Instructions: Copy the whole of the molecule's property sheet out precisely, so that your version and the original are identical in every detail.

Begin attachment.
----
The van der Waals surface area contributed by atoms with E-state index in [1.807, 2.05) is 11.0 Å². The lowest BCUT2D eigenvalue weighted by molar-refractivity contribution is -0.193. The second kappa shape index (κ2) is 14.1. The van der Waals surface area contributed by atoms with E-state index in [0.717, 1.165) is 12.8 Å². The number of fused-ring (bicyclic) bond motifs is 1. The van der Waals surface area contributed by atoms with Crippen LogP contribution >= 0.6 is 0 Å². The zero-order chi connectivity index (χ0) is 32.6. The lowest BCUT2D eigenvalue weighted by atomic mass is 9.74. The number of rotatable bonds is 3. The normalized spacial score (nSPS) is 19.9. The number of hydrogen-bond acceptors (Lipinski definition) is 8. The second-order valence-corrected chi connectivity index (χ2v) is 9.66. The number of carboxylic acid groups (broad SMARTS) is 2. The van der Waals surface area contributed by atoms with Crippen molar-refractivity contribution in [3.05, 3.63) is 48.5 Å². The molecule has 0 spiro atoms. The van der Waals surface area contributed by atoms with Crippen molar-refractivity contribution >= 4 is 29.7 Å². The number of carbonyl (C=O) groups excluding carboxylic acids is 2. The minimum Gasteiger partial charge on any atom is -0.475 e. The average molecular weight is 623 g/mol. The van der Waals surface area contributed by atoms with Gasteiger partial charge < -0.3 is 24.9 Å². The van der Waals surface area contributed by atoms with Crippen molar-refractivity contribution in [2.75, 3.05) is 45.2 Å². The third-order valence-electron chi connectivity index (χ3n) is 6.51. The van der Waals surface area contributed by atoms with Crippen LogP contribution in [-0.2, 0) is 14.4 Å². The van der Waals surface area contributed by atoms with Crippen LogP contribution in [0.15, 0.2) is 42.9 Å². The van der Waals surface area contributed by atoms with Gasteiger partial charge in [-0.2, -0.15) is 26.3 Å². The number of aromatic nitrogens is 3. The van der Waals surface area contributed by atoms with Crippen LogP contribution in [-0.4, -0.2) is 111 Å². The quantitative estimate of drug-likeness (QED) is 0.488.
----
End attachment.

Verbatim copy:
The van der Waals surface area contributed by atoms with E-state index in [1.807, 2.05) is 11.0 Å². The lowest BCUT2D eigenvalue weighted by molar-refractivity contribution is -0.193. The second kappa shape index (κ2) is 14.1. The van der Waals surface area contributed by atoms with E-state index in [0.717, 1.165) is 12.8 Å². The number of fused-ring (bicyclic) bond motifs is 1. The van der Waals surface area contributed by atoms with Crippen LogP contribution >= 0.6 is 0 Å². The zero-order chi connectivity index (χ0) is 32.6. The lowest BCUT2D eigenvalue weighted by atomic mass is 9.74. The number of rotatable bonds is 3. The normalized spacial score (nSPS) is 19.9. The number of hydrogen-bond acceptors (Lipinski definition) is 8. The second-order valence-corrected chi connectivity index (χ2v) is 9.66. The number of carboxylic acid groups (broad SMARTS) is 2. The van der Waals surface area contributed by atoms with Crippen molar-refractivity contribution in [3.05, 3.63) is 48.5 Å². The molecule has 0 spiro atoms. The van der Waals surface area contributed by atoms with Crippen molar-refractivity contribution >= 4 is 29.7 Å². The number of carbonyl (C=O) groups excluding carboxylic acids is 2. The minimum Gasteiger partial charge on any atom is -0.475 e. The average molecular weight is 623 g/mol. The van der Waals surface area contributed by atoms with Gasteiger partial charge < -0.3 is 24.9 Å². The van der Waals surface area contributed by atoms with Crippen molar-refractivity contribution in [2.75, 3.05) is 45.2 Å². The third-order valence-electron chi connectivity index (χ3n) is 6.51. The van der Waals surface area contributed by atoms with Crippen LogP contribution in [-0.2, 0) is 14.4 Å². The van der Waals surface area contributed by atoms with Crippen LogP contribution in [0.15, 0.2) is 42.9 Å². The van der Waals surface area contributed by atoms with Gasteiger partial charge in [-0.2, -0.15) is 26.3 Å². The number of aromatic nitrogens is 3. The van der Waals surface area contributed by atoms with Crippen LogP contribution in [-0.4, -0.2) is 111 Å². The quantitative estimate of drug-likeness (QED) is 0.488.